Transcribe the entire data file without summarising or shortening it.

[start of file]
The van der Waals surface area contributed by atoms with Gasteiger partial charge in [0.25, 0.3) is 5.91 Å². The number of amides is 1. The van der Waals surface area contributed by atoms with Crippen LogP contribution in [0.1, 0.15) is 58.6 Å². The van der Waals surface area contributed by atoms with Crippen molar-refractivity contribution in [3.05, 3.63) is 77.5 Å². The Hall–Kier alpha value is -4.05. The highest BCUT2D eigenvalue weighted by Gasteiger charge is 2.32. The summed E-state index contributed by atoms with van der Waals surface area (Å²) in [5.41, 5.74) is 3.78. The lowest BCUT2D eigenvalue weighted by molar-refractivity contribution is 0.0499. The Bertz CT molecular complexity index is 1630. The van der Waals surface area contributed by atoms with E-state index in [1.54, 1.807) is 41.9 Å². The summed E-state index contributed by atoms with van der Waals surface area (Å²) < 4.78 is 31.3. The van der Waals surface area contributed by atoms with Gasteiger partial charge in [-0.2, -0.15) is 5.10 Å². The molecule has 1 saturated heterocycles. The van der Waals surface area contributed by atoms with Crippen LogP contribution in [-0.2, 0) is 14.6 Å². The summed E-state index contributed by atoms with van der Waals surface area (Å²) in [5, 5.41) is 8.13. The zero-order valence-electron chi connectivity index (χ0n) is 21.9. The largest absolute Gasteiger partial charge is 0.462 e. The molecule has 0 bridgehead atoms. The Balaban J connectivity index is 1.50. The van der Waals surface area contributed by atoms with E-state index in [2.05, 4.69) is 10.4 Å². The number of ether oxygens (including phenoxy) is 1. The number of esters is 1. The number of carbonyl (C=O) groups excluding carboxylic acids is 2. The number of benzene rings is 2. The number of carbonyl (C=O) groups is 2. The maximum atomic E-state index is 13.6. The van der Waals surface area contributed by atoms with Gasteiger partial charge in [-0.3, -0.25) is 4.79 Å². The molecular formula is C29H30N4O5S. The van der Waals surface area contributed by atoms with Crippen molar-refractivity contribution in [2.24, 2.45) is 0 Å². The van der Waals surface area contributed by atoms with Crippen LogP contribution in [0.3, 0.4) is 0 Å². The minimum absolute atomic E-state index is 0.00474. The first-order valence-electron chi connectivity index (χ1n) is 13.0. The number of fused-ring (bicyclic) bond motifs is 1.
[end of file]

The van der Waals surface area contributed by atoms with Gasteiger partial charge in [0.25, 0.3) is 5.91 Å². The number of amides is 1. The van der Waals surface area contributed by atoms with Crippen LogP contribution in [0.1, 0.15) is 58.6 Å². The van der Waals surface area contributed by atoms with Crippen molar-refractivity contribution in [3.05, 3.63) is 77.5 Å². The Hall–Kier alpha value is -4.05. The highest BCUT2D eigenvalue weighted by Gasteiger charge is 2.32. The summed E-state index contributed by atoms with van der Waals surface area (Å²) in [5.41, 5.74) is 3.78. The lowest BCUT2D eigenvalue weighted by molar-refractivity contribution is 0.0499. The Bertz CT molecular complexity index is 1630. The van der Waals surface area contributed by atoms with E-state index in [1.54, 1.807) is 41.9 Å². The summed E-state index contributed by atoms with van der Waals surface area (Å²) < 4.78 is 31.3. The van der Waals surface area contributed by atoms with Gasteiger partial charge in [-0.2, -0.15) is 5.10 Å². The molecule has 1 saturated heterocycles. The van der Waals surface area contributed by atoms with Crippen LogP contribution in [-0.2, 0) is 14.6 Å². The summed E-state index contributed by atoms with van der Waals surface area (Å²) in [5, 5.41) is 8.13. The zero-order valence-electron chi connectivity index (χ0n) is 21.9. The largest absolute Gasteiger partial charge is 0.462 e. The molecule has 0 bridgehead atoms. The Balaban J connectivity index is 1.50. The van der Waals surface area contributed by atoms with E-state index in [2.05, 4.69) is 10.4 Å². The number of ether oxygens (including phenoxy) is 1. The number of esters is 1. The number of carbonyl (C=O) groups excluding carboxylic acids is 2. The number of benzene rings is 2. The number of carbonyl (C=O) groups is 2. The maximum atomic E-state index is 13.6. The van der Waals surface area contributed by atoms with Gasteiger partial charge in [-0.3, -0.25) is 4.79 Å². The molecular formula is C29H30N4O5S. The van der Waals surface area contributed by atoms with Crippen molar-refractivity contribution in [2.24, 2.45) is 0 Å². The van der Waals surface area contributed by atoms with Crippen LogP contribution in [0.3, 0.4) is 0 Å². The minimum absolute atomic E-state index is 0.00474. The first-order valence-electron chi connectivity index (χ1n) is 13.0. The number of fused-ring (bicyclic) bond motifs is 1.